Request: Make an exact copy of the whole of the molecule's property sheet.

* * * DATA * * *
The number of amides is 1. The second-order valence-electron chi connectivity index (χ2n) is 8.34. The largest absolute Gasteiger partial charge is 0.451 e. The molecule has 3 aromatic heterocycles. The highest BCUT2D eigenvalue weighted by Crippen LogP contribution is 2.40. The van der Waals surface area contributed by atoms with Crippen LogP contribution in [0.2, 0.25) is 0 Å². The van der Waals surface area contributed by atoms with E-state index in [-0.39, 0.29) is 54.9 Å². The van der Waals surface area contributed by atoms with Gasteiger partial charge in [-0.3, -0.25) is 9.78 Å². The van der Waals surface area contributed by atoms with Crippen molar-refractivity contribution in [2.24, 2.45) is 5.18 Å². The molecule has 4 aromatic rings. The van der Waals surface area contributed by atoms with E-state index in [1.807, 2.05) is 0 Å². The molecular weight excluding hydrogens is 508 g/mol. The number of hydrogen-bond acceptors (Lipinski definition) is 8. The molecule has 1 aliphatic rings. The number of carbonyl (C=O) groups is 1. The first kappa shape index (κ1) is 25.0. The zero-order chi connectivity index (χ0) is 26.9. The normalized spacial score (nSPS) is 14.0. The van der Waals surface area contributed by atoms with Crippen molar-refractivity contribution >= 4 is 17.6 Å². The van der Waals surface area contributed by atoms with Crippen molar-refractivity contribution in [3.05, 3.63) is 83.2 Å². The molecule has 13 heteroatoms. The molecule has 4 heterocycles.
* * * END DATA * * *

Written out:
The number of amides is 1. The second-order valence-electron chi connectivity index (χ2n) is 8.34. The largest absolute Gasteiger partial charge is 0.451 e. The molecule has 3 aromatic heterocycles. The highest BCUT2D eigenvalue weighted by Crippen LogP contribution is 2.40. The van der Waals surface area contributed by atoms with Crippen LogP contribution in [0.2, 0.25) is 0 Å². The van der Waals surface area contributed by atoms with E-state index in [-0.39, 0.29) is 54.9 Å². The van der Waals surface area contributed by atoms with Gasteiger partial charge in [-0.3, -0.25) is 9.78 Å². The van der Waals surface area contributed by atoms with Crippen molar-refractivity contribution in [2.24, 2.45) is 5.18 Å². The molecule has 4 aromatic rings. The van der Waals surface area contributed by atoms with E-state index in [1.807, 2.05) is 0 Å². The molecular weight excluding hydrogens is 508 g/mol. The number of hydrogen-bond acceptors (Lipinski definition) is 8. The molecule has 1 aliphatic rings. The number of carbonyl (C=O) groups is 1. The first kappa shape index (κ1) is 25.0. The zero-order chi connectivity index (χ0) is 26.9. The normalized spacial score (nSPS) is 14.0. The van der Waals surface area contributed by atoms with Crippen molar-refractivity contribution >= 4 is 17.6 Å². The van der Waals surface area contributed by atoms with Crippen molar-refractivity contribution in [3.05, 3.63) is 83.2 Å². The molecule has 13 heteroatoms. The molecule has 4 heterocycles.